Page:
It has dawned on me that “honor Him as God” and “give thanks” from Romans 1:18 is literally “worshiping Him in spirit and in Truth” from John 3. If spirit (“pneuma” which means wind, direction) is about movement, and Truth is about foundational character/nature, then worshiping in spirit is about thanking God for His movement and action (it’s what God does) and honoring Him is about reverence for Who He is. Truth is about Who God is and His spirit is an outflow, or overflow if you will, of His Being.
Now, map that onto Matthew 11:28-30 where the concept of burden/yoke will makes all kind of sense. Burden (character) and yoke (movement) inform what I carry and how I move with it. In other words, if I am blind to who I am (my “truth,” if you please) then I’m going to be under heavy burden (heavy laden, no rest) and that will cause me weariness (hard yoke, inability to move). My trying to earn an identity is too much to bear: I was never designed for it. That’s hard work, an impossible struggle. But His burden (who He is and how I am a reflection of Him) is a light burden, I “learn” rather than “earn” who I am. Now i can move freely, easily, out of the abundance of this “rest.” So my “spirit and truth” is a reflection of His “spirit and truth” because I am the image of God, the reflection of His glory on earth.
Let’s take it a little farther, and understand I am always of the precipice of heresy…so fair warning.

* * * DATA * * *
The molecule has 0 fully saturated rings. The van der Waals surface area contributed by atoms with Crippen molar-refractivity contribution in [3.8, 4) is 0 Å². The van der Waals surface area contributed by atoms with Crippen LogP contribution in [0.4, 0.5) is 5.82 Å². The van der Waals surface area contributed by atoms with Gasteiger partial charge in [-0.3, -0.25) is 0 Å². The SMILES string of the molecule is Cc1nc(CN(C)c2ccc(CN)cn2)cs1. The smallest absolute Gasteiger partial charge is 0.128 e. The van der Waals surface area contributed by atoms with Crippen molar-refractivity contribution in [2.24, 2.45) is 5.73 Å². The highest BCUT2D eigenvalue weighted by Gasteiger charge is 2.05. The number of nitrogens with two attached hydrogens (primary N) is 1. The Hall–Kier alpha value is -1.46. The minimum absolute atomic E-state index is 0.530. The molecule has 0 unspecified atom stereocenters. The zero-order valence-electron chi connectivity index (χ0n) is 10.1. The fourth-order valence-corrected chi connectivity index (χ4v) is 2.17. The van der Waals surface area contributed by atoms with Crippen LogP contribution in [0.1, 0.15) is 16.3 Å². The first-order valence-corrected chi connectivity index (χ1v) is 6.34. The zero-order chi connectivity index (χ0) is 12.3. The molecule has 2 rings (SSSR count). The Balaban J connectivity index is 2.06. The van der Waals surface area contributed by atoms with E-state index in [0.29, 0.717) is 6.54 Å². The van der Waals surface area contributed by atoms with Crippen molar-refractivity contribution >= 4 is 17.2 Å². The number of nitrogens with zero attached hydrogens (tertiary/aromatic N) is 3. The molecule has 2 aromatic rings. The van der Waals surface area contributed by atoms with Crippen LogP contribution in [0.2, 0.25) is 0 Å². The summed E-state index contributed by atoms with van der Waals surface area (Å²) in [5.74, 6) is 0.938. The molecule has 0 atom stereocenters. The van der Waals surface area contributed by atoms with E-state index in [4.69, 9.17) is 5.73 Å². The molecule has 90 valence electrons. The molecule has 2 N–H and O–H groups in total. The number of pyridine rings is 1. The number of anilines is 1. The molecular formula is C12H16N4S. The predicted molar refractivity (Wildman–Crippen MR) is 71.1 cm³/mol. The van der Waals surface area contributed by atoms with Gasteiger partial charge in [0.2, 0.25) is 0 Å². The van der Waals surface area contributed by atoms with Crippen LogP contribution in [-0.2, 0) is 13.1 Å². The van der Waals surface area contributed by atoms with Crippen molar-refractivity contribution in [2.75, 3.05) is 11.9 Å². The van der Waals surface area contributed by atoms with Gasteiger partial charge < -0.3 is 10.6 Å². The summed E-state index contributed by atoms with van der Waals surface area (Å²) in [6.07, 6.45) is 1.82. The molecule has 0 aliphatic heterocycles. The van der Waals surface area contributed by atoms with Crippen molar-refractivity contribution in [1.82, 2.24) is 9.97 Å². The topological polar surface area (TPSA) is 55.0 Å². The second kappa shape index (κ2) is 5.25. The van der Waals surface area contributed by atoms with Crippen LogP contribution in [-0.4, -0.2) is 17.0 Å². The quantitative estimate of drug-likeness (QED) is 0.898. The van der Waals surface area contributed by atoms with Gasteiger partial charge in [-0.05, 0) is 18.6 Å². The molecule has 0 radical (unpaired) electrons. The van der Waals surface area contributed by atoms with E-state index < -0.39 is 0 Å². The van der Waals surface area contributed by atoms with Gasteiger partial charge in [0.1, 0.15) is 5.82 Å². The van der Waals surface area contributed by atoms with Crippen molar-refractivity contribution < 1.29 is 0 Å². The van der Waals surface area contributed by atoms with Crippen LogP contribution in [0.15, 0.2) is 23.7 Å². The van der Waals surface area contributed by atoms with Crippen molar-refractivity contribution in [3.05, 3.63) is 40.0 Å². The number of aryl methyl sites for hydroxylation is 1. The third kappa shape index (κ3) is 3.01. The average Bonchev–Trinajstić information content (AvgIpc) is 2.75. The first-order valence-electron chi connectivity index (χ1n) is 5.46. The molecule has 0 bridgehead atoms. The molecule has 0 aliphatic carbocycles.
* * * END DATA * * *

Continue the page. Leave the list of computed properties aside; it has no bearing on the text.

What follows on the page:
God is YWHW. God is “There.” God shows up as “I Am That I Am.” So, if I am to reflect Him properly in who I am then I am a reflected “I am that I am.” “Those who come to God must believe that He is.” So…God is, in His “thereness,” an emotional, volitional, intellectual God, supporting the fact that He is a relational God, always moving toward Someone. Throughout eternity He moved within the Trinity. Then He created us and moved toward us that we might reflect His glory, to walk in righteousness. We are in those ways like Him; as His image. But we sinned; we fell short of that glory. We stopped “walking with Him in the cool if the day.” We stopped reflecting those characteristics of Him. The shekinah glory faded and we were no longer bathed in that light. We “saw that we were naked and were ashamed.” And that equals confusion in who were are, who we’re designed to be.
What to do?
Rather than increase our burden and make our yokes harder by trying to run, hide, cover, and blame (fight and flight) to avoid our shame, we need to stand naked, exposed, in the fact that something’s very wrong with us. We don’t “have” a problem, we ARE the problem. There’s nothing we can do to get that glory back. Not on our own. Sacrifice is necessary to “fashion garments.” Fur over fig leaves! But a sacrifice of death must occur for that righteousness to be worn. There’s a penalty for that din. So when we get dressed every day we are to be reminded, no matter how pretty our shirts and shoes…Light it ain’t. Glory’s coming but not now. And that leaves (no pun intended) us with the existential reality that life as it is is not life as it should be. Groan! We will one day be bathed again in His glory but now, in the “already, not yet,” we wait in “faith, hope, and love.”
So now what to do with our sin?
Watch it get redeemed!